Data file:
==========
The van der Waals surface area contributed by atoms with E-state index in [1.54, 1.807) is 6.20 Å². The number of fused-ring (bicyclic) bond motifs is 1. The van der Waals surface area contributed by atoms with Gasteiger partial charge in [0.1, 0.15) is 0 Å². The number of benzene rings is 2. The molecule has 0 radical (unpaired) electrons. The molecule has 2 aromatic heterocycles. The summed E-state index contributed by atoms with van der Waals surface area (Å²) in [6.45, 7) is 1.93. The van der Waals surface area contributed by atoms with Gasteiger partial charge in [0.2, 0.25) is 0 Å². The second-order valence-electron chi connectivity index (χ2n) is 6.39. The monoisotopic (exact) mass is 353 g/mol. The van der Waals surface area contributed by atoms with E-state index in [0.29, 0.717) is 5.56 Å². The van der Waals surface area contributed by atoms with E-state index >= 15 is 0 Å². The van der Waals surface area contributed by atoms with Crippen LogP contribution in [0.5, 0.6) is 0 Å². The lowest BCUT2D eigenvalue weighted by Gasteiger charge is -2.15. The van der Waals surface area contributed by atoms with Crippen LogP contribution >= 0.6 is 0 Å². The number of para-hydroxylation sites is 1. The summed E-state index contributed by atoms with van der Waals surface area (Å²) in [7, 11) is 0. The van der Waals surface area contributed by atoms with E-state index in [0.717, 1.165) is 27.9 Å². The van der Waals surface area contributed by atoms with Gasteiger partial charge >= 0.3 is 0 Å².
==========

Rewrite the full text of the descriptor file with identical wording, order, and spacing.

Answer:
The van der Waals surface area contributed by atoms with E-state index in [1.54, 1.807) is 6.20 Å². The number of fused-ring (bicyclic) bond motifs is 1. The van der Waals surface area contributed by atoms with Gasteiger partial charge in [0.1, 0.15) is 0 Å². The number of benzene rings is 2. The molecule has 0 radical (unpaired) electrons. The molecule has 2 aromatic heterocycles. The summed E-state index contributed by atoms with van der Waals surface area (Å²) in [6.45, 7) is 1.93. The van der Waals surface area contributed by atoms with Gasteiger partial charge in [0.2, 0.25) is 0 Å². The second-order valence-electron chi connectivity index (χ2n) is 6.39. The monoisotopic (exact) mass is 353 g/mol. The van der Waals surface area contributed by atoms with E-state index in [0.29, 0.717) is 5.56 Å². The van der Waals surface area contributed by atoms with E-state index >= 15 is 0 Å². The van der Waals surface area contributed by atoms with Crippen LogP contribution in [0.5, 0.6) is 0 Å². The lowest BCUT2D eigenvalue weighted by Gasteiger charge is -2.15. The van der Waals surface area contributed by atoms with Crippen LogP contribution >= 0.6 is 0 Å². The number of para-hydroxylation sites is 1. The summed E-state index contributed by atoms with van der Waals surface area (Å²) in [7, 11) is 0. The van der Waals surface area contributed by atoms with E-state index in [0.717, 1.165) is 27.9 Å². The van der Waals surface area contributed by atoms with Gasteiger partial charge >= 0.3 is 0 Å².